Once they were able to extract the DNA, sequencing it was another challenge, due to its high GC content of at least 65 percent. Ultimately, the researchers were able to sequence the sample using Rubicon's ThruPlex DNA-seq kit and Illumina's MiSeq.
The predominant genus of bacteria they have so far identified from the Doors of Hell location are several varieties of Streptomyces, which are predominantly found in soil and are thermophilic in this location. It made perfect sense that it would be there, Tighe said, given the hot soil-like environment. Streptomyces are high-GC content, filamentous bacteria and are what gives soil its peaty smell. The specific species found in the Doors of Hell lava sand are still being analyzed and will be compared phylogenetically to other Streptomyces species, Tighe added.
From Lake Hillier, which is about 25 percent saline and has a pH of 7.4, the team has identified halophilic or "salt loving" bacteria and Dunaliella — the pink algae that give the lake its color. Dunaliella had always been the suspected culprit for Lake Hillier's fluorescent pink hue, but had never been characterized. "It was nice to nail down once and for all why the lake was pink," Tighe said. For that project, Ken McGrath's team at the Australian Genome Research Facility led the expedition to collect samples, while collaborators at the University of New Hampshire performed the sequencing, he added.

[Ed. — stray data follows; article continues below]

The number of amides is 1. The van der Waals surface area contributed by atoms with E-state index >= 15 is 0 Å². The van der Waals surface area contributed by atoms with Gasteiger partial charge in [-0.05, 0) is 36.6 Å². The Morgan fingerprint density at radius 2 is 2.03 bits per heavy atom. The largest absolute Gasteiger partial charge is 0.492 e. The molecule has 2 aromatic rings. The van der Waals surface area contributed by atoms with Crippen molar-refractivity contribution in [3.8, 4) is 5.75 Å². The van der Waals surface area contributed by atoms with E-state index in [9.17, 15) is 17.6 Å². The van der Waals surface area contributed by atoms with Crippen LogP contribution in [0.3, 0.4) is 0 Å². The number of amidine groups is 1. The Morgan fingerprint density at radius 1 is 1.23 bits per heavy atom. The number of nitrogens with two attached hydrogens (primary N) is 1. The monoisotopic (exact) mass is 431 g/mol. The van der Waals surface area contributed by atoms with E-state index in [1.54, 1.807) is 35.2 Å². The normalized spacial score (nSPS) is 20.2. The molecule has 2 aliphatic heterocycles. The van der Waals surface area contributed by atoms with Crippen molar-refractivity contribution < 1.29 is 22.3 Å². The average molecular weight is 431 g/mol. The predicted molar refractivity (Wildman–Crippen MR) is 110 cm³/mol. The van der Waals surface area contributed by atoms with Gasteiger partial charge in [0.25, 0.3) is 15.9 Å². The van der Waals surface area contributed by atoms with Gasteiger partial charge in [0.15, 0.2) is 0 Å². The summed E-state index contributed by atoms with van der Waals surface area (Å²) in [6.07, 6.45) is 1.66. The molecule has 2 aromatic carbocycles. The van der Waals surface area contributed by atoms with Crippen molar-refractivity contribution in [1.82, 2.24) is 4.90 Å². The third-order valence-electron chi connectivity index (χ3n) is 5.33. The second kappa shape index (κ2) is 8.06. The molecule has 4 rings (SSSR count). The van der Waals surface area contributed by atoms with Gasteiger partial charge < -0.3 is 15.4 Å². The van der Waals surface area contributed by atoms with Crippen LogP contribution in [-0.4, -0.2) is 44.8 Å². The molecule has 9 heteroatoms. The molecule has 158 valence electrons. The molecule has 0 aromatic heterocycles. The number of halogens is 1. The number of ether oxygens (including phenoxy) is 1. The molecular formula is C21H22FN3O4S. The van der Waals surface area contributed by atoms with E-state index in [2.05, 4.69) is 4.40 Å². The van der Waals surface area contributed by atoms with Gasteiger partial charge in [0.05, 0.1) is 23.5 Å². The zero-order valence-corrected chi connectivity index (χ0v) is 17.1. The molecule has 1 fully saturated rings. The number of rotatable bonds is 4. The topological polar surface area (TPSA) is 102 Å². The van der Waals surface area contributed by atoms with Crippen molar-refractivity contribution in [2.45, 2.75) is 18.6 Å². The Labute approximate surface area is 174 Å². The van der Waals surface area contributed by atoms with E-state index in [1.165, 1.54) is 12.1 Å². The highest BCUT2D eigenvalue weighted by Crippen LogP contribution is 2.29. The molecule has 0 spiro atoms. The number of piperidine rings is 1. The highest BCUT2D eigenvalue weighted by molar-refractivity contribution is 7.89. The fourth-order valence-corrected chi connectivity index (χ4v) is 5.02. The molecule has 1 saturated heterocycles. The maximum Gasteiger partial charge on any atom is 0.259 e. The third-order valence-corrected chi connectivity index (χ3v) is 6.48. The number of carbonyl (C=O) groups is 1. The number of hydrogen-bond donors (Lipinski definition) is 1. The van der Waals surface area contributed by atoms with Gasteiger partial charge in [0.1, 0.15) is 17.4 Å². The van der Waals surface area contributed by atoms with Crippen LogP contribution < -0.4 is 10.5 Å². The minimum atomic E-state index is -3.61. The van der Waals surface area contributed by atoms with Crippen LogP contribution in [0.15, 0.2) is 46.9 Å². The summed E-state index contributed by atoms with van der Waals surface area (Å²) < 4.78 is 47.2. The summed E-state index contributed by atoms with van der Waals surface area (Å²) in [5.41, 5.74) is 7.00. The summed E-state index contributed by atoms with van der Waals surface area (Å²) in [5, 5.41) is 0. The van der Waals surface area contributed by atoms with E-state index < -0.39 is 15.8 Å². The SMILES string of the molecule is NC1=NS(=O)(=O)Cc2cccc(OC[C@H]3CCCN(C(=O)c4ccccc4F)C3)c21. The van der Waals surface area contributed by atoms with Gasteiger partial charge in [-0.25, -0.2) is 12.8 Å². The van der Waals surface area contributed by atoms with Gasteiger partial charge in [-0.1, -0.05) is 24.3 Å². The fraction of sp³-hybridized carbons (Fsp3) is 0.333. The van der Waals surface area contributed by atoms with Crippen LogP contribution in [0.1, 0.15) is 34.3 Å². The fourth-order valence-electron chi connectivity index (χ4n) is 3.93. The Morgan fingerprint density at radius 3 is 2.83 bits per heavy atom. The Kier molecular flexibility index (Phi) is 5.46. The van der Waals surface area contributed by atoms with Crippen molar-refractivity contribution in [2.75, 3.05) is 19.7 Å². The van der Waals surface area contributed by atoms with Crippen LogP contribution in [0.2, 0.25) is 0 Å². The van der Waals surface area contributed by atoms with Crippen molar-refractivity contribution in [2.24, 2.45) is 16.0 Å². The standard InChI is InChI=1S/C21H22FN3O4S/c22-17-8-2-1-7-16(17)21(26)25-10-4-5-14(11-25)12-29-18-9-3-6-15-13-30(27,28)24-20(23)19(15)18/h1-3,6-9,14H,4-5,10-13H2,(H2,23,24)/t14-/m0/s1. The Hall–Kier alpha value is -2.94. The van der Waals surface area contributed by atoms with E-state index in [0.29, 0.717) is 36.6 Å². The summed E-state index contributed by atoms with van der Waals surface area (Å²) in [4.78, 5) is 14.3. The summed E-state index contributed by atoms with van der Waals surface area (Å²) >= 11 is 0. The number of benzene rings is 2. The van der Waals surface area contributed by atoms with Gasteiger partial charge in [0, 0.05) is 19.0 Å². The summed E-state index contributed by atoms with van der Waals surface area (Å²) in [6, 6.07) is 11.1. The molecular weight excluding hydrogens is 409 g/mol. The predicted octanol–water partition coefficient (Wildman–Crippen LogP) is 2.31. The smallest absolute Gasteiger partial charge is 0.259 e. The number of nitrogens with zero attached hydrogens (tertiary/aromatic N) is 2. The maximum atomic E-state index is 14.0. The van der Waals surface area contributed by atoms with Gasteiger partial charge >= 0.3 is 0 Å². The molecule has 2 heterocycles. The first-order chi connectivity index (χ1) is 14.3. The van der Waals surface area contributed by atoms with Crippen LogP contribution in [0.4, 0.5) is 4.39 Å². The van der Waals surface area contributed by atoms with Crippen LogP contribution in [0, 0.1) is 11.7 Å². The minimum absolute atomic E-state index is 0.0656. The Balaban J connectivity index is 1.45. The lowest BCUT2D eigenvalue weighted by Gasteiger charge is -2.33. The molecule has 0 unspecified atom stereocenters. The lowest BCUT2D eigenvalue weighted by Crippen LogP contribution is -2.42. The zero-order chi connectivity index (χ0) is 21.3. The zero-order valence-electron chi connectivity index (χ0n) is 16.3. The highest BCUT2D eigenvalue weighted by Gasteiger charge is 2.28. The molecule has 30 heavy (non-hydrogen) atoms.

The consortium also plans to study microbes from a variety of other extreme locations. In collaboration with Samantha Joye's marine sciences lab at the University of Georgia, researchers are collecting samples from deep sea brine lakes at a depth of more than 10,000 feet in the Gulf of Mexico and supersaturated saline lakes below the 2-mile deep ice shelf in Antarctica. Joye's lab is currently in the process of collecting samples using a deep sea submersible. The lakes were formed by salt tectonics and are denser than the surrounding seawater.
Also in collaboration with Joye's lab, researchers are studying fecal microbiomes of Adélie penguins, which live in Antarctica. ABRF's Metagenomics Research Group is now analyzing those samples.
Other projects to study iron-rich hyper-saline lakes in Antarctica, Alaskan permafrost, and the deep sea off Greenland are in various stages of planning, and Tighe said the goal is to continue to add interesting extreme sites.
Aside from metagenomic sequencing, Tighe said the researchers are also sequencing RNA when possible and culturing the organisms that they can. There is no set time frame for the project, and Tighe anticipates that the group will sequence samples from about three sites every year.
In addition, he said, the group is in close contact with a sister project, MetaSUB, which is led by Christopher Mason at Weill Cornell Medical College, who is also a co-founder of XMP and head of its computational aspects.
Tighe noted that XMP is separate from and should be complementary to the Earth Microbiome Project, which aims to sequence 200,000 microbial samples from all over the world.